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August 24, 2006

Digging on Diggs

It took close to 24 hours to verify this story to TNS editorial criteria. That's because when I started reviewing the source material provided by Judicial Watch to back up their story, I started finding holes.

For instance, Judicial Watch’s press release said the Community Foundation had made two "recent grants" to the ACLU. But on closer inspection of the document provided by Judicial Watch, I realized that it listed all the grants EVER given through a specific program, which through further research, I found has been going since the early ’90s. That meant that Judicial Watch really didn’t know when the money was given so they couldn’t be sure that it was granted during Judge Anna Diggs Taylor’s tenure on the board of the foundation.

I also had trouble verifying when Diggs Taylor joined the board. That seemed like a pretty crucial detail to me, and all Judicial Watch knew was that she had been on the board since 2003. They couldn’t answer whether she had been there before, which surprised me, given that they also didn’t know when the grants had been given. It became clear to me that they put out their press release without doing all their homework and that if they were right, it would be by luck, not from solid research.

The New York Times beat me to finding out when the grants were given, but didn’t seem to figure out when Diggs Taylor joined the board. The ACLU of Michigan told a Times reporter that the chapter had received two grants in 2002, and had received several since 1999.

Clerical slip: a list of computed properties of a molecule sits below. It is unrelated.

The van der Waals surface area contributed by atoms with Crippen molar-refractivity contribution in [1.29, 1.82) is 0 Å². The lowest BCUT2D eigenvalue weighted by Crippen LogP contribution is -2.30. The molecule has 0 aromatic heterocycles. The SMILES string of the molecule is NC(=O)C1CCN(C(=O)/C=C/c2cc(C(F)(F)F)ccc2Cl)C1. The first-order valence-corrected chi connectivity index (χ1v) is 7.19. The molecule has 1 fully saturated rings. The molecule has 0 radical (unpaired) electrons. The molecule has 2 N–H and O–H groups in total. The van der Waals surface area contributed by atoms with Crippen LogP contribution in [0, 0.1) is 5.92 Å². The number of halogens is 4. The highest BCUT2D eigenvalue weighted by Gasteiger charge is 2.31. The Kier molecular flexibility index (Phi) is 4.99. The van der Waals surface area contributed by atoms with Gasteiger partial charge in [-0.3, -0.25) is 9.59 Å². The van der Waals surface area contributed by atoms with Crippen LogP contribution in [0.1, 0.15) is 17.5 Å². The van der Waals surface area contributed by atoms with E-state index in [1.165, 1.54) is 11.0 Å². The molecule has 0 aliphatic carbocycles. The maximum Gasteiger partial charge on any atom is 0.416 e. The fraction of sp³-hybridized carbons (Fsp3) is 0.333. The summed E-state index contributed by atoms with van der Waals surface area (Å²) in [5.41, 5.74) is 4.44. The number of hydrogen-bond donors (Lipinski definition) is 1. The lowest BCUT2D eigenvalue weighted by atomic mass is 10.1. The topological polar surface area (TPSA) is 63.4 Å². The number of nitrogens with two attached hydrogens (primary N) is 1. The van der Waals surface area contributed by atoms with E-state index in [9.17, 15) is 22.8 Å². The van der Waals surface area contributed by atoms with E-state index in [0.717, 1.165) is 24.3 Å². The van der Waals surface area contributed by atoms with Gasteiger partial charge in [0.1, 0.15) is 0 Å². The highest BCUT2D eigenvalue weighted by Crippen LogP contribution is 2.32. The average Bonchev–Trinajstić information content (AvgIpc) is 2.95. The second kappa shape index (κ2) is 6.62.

But since the Community Foundation did not return my phone calls, I had to rely on their website documents to figure out how long Diggs Taylor has been involved with the Foundation. I still don’t know when she joined the board, but I did find record of her being on the board since 2002, and that corresponds to at least the most recent grants. So I finally had the story verified.

We find pretty regularly that public-interest groups of all stripes and other reporters, as much as bloggers or anyone else, tend to find some initial hint of a story and run with it, rarely tracing the facts to their roots. And, yeah, if you do that, you're going to get lucky most of the time, and it will turn out you were right, even if you can't prove it or answer hard questions to back up your claims.

Comments...

msszczep: Digging on Diggs

Call me dunderheaded, when I first read this headline, I thought that you were going to talk about the social news collecting website digg.com:

http://www.digg.com

Actually, amid the current TNS fundraising drive, this would be a GREAT thing to have on every TNS article -- putting each new TNS article in Digg, and having the option to TNS readers to Digg articles. That can certainaly help with TNS visibility.

barfield: Digging on Diggs

It doesn't seem to me that there is a conflict of interest. The judge might be a "supporter of the plaintiff in the case," although that has not been proven, but even if so, how is that a conflict of interest? A conflict of interest to me implies that she could get some benefit from ruling for one side - what is that supposed to be in this case?

Rojan: Digging on Diggs

Foundations get money based, at least in theory, on the impact of the grants they offer. So if Foundation X gives $ to Nonprofit Y, the better nonprofit Y does, the better it reflects on Foundation X, and the more credibility X gets.

The criteria for conflict of interest for judges is "the appearance of a conflict of interest." That's when they're supposed to step down. That's why TNS rightly hounded then-Judge John Roberts during his Supreme Court nomination process. It shouldn't matter whether the judge is liberal or conservative. Good journalism dictates hounding them all, and TNS was right to raise these questions, because the appearance is there.


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The NewStandard ceased publishing on April 27, 2007.